New Painkiller May Be A Safer, Non-Addictive Alternative to Morphine

The peptide-based drugs, which mimic a natural brain chemical, target the same pain-relieving opioid receptor as morphine.

Researchers at Tulane University and Southeast Louisiana Veterans Health Care System have developed a painkiller that is as strong as morphine but isn’t likely to be addictive and with fewer side effects, according to a new study in the journal Neuropharmacology.

Using rats, scientists compared several engineered variants of the neurochemical endomorphin, which is found naturally in the body, to morphine to measure their effectiveness and side effects. The peptide-based drugs target the same pain-relieving opioid receptor as morphine.

Opium-based drugs are the leading treatments for severe and chronic pain, but they can be highly addictive. Their abuse results in thousands of overdose deaths in the United States annually. They can cause motor impairment and potentially fatal respiratory depression. Patients also build up tolerance over time, increasing the risk for abuse and overdose.

“These side effects were absent or reduced with the new drug,” said lead investigator James Zadina, VA senior research career scientist and professor of medicine, pharmacology and neuroscience at Tulane University School of Medicine. “It’s unprecedented for a peptide to deliver such powerful pain relief with so few side effects.”

In the study, the new endomorphin drug produced longer pain relief without substantially slowing breathing in rats; a similarly potent dosage of morphine produced significant respiratory depression. Impairment of motor coordination, which can be of particular importance to older adults, was significant after morphine but not with the endomorphin drug.

Image shows a DNA strand.

The peptide-based drugs (above) target the same pain-relieving opioid receptor as morphine. Credit: Paula Burch-Celentano, Tulane University.

The new drug produced far less tolerance than morphine and did not produce spinal glial cell activation, an inflammatory effect of morphine known to contribute to tolerance.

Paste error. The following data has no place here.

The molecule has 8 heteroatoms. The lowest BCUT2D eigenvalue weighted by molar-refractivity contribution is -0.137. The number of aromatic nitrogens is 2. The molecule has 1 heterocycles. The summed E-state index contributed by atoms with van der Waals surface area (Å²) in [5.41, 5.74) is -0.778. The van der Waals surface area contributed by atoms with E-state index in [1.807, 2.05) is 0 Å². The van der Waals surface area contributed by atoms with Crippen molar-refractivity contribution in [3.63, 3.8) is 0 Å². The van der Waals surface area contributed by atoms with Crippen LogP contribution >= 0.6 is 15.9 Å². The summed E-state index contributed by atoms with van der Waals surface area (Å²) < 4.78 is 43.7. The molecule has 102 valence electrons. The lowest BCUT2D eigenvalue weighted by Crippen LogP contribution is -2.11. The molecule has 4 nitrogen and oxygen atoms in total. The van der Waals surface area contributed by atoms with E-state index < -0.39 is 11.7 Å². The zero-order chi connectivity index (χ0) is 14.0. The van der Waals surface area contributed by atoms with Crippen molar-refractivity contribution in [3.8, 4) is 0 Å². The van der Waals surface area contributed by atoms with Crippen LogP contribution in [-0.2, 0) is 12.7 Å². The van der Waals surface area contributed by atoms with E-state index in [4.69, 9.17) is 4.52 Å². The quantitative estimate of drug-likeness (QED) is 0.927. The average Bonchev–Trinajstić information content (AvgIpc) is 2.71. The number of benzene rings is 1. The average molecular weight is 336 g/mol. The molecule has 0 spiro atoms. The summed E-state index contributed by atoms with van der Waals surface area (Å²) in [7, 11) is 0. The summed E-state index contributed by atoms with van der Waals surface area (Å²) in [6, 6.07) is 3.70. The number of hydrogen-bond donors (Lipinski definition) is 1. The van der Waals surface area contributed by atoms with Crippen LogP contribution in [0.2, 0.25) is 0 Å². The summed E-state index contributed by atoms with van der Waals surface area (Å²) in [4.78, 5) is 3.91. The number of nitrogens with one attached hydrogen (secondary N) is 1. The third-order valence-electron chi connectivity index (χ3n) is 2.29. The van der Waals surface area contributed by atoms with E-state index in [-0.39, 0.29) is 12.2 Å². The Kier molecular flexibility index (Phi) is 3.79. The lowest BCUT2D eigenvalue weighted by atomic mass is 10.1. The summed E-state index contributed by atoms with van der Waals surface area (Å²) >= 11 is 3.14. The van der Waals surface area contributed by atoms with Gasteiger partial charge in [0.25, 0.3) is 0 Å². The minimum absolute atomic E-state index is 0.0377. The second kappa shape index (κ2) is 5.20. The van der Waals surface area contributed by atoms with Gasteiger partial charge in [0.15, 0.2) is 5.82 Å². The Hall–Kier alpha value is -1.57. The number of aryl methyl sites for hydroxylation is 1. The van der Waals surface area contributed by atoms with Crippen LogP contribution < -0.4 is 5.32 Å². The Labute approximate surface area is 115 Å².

Scientists conducted several experiments to test whether the drug would be addictive. One showed that although rats would spend more time in a compartment where they had received morphine, the new drug did not affect this behavior. Another test showed that when the press of a bar produced an infusion of drug, the rats only increased efforts to obtain morphine and not the new drug. The tests are predictive of human drug abuse, Zadina said.

Researchers hope to begin human clinical trials of the new drug within the next two years.

About this neurophramacology research

Source: Keith Brannon – Tulane University
Image Source: The image is credited to Paula Burch-Celentano, Tulane University.
Original Research: Abstract for “Endomorphin analog analgesics with reduced abuse liability, respiratory depression, motor impairment, tolerance, and glial activation relative to morphine” by James E. Zadina, Mark R. Nilges, Jenny Morgenweck, Xing Zhang, Laszlo Hackler, and Melita B. Fasold in Neuropharmacology. Published online January 2016 doi:10.1016/j.neuropharm.2015.12.024


Abstract

Endomorphin analog analgesics with reduced abuse liability, respiratory depression, motor impairment, tolerance, and glial activation relative to morphine

Opioids acting at the mu opioid receptor (MOR) are the most effective analgesics, however adverse side effects severely limit their use. Of particular importance, abuse liability results in major medical, societal, and economic problems, respiratory depression is the cause of fatal overdoses, and tolerance complicates treatment and increases the risk of side effects. Motor and cognitive impairment are especially problematic for older adults. Despite the host of negative side effects, opioids such as morphine are commonly used for acute and chronic pain conditions. Separation of analgesia from unwanted effects has long been an unmet goal of opioid research. Novel MOR agonist structures may prove critical for greater success. Here we tested metabolically stable analogs of the endomorphins, endogenous opioids highly selective for the MOR. Compared to morphine, the analogs showed dramatically improved analgesia-to-side-effect ratios. At doses providing equal or greater antinociception than morphine in the rat, the analogs showed reduced a) respiratory depression, b) impairment of motor coordination, c) tolerance and hyperalgesia, d) glial p38/CGRP/P2X7 receptor signaling, and e) reward/abuse potential in both conditioned place preference and self-administration tests. Differential effects on glial activation indicate a mechanism for the relative lack of side effects by the analogs compared to morphine. The results suggest that endomorphin analogs described here could provide gold standard pain relief mediated by selective MOR activation, but with remarkably safer side effect profiles compared to opioids like morphine.

“Endomorphin analog analgesics with reduced abuse liability, respiratory depression, motor impairment, tolerance, and glial activation relative to morphine” by James E. Zadina, Mark R. Nilges, Jenny Morgenweck, Xing Zhang, Laszlo Hackler, and Melita B. Fasold in Neuropharmacology. Published online January 2016 doi:10.1016/j.neuropharm.2015.12.024

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